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What to expect from Cleveland Browns QB Deshaun Watson's disciplinary hearing with the NFL

The NFL's disciplinary hearing for Cleveland Browns quarterback Deshaun Watson will begin on Tuesday.

CLEVELAND — The NFL's disciplinary hearing for Cleveland Browns quarterback Deshaun Watson, who has been accused by more than 20 women of sexual misconduct, is set to begin on Tuesday.

What follows is everything you need to know about the hearing, which will determine whether Watson will be suspended -- and if so, for how long -- during the 2022 NFL season.

The process

Under the NFL's most recent collective bargaining agreement (CBA), which was agreed to in 2020, punishment is determined by a Disciplinary Officer, which is jointly appointed by the league and the NFL Players' Association (NFLPA). Former U.S. District Judge Sue L. Robinson is serving in that role for Watson's process.

After the NFL conducts its investigation into a player who potentially violated one of the league's policies, it recommends a punishment to the Disciplinary Office. After the Disciplinary Office reviews evidence from both sides -- which in Watson's case, will include an evidentiary hearing -- it issues its own determination on what the player's punishment should be.

Should Robinson issue a punishment for Watson, NFL commissioner Roger Goodell (or a designee acting on his behalf) has the authority to modify the punishment, including the ability to increase or reduce a potential suspension. Should Watson disagree with Robinson's initial ruling on a punishment, he can make an appeal, which would then be heard by Goodell or his designee.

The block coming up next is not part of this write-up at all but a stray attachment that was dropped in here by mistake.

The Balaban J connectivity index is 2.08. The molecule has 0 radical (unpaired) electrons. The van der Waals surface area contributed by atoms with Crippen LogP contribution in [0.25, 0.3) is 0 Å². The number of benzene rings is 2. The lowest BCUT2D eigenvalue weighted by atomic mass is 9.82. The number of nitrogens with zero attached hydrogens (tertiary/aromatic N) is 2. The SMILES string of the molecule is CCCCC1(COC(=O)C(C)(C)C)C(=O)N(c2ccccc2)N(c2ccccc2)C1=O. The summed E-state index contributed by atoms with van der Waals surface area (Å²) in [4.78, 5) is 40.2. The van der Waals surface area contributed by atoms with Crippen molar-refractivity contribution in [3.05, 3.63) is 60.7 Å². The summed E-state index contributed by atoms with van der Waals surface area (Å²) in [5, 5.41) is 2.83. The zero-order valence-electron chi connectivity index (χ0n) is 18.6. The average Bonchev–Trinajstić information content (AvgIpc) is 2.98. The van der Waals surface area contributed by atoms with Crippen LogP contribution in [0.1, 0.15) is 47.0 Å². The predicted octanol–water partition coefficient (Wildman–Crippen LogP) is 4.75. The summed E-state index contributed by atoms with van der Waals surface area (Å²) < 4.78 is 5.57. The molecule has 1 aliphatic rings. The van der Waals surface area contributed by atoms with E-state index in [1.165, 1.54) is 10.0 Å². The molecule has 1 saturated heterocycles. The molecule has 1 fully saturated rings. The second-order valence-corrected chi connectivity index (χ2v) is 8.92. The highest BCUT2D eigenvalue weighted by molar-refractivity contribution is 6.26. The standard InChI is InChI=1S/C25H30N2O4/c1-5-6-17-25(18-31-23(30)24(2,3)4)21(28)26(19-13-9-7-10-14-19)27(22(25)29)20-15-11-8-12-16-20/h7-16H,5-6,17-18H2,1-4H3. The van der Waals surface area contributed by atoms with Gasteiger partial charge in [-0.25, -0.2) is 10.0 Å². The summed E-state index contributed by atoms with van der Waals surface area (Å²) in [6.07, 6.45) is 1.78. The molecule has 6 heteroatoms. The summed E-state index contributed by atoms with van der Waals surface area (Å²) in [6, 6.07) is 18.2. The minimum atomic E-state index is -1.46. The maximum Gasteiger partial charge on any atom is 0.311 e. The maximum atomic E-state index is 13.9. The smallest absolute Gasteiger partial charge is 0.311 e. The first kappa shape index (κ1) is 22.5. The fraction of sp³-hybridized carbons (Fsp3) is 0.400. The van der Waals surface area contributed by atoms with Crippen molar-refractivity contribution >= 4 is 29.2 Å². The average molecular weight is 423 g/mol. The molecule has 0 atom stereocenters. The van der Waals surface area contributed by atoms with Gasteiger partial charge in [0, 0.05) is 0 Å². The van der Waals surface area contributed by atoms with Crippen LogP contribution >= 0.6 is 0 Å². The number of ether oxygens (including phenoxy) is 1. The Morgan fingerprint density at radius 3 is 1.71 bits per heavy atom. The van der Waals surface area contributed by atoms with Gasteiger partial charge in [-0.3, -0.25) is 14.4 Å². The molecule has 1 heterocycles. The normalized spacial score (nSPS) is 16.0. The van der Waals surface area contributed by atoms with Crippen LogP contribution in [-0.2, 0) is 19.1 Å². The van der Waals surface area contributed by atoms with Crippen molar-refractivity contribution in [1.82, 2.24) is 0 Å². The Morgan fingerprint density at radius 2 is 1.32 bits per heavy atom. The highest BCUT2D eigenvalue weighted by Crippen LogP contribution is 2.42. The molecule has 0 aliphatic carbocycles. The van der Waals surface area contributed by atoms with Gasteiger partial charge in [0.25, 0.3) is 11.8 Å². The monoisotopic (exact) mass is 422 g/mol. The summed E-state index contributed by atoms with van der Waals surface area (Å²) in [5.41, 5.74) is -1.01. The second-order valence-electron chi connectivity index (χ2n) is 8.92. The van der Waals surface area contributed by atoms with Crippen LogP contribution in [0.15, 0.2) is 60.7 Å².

In the event that Robinson issues no punishment, however, the decision will stand as final.

What the NFL is recommending

According to multiple reports, the NFL has recommended an indefinite suspension for Watson lasting no shorter than one full season.

“That is very serious,” 3News' Jim Donovan explained on Monday. “If that goes, that would mean he would basically be out of the league, banished from playing, and then allowed to apply for reinstatement but only after the season, probably next winter.”

The case against Watson

Watson's hearing with the league comes after 24 women filed lawsuits against the three-time Pro Bowl quarterback, accusing him of sexual misconduct including harassment and assault during his time with the Houston Texans. Last week, Watson reached settlements with 20 of the 24 women -- who are primarily massage therapists in the Houston area -- with the four remaining civil suits still ongoing.

Heading into this week's hearing, the NFL and Watson reportedly discussed a potential negotiated punishment, although the two sides were unable to reach an agreement on a number of games for the Browns quarterback to be suspended. It's worth noting that the NFL has yet to reach this point of the disciplinary process with a player since the new CBA went into effect two years ago.

Watson's defense

Speaking to the "Between the Lines" podcast last month, Watson's attorney, Rusty Hardin, discussed his client's case. In doing so, the Houston-based lawyer noted that two Texas grand juries have declined to indict Watson on criminal charges based on the accusations and while admittedly unlikely, he believes that the league should issue no punishment against his client.

"I've always assumed, all the publicity and everything, it's going to be very hard for the NFL to have the courage to do what I think should be done, which is no finding," Hardin said. "That all remains to be seen sometime this summer."

According to Pro Football Talk's Mike Florio, it is also believed that Watson's team will argue that while Washington Commanders owner Daniel Snyder, New England Patriots owner Robert Kraft, and Dallas Cowboys owner Jerry Jones have each faced allegations of sexual misconduct, none of them has received a punishment as significant as the one that Watson is facing. As noted by Florio, this defense could open the door for Watson's defense team to explore the NFL's handling of its owners, who the league's Personal Conduct Policy says should be held to a higher standard.

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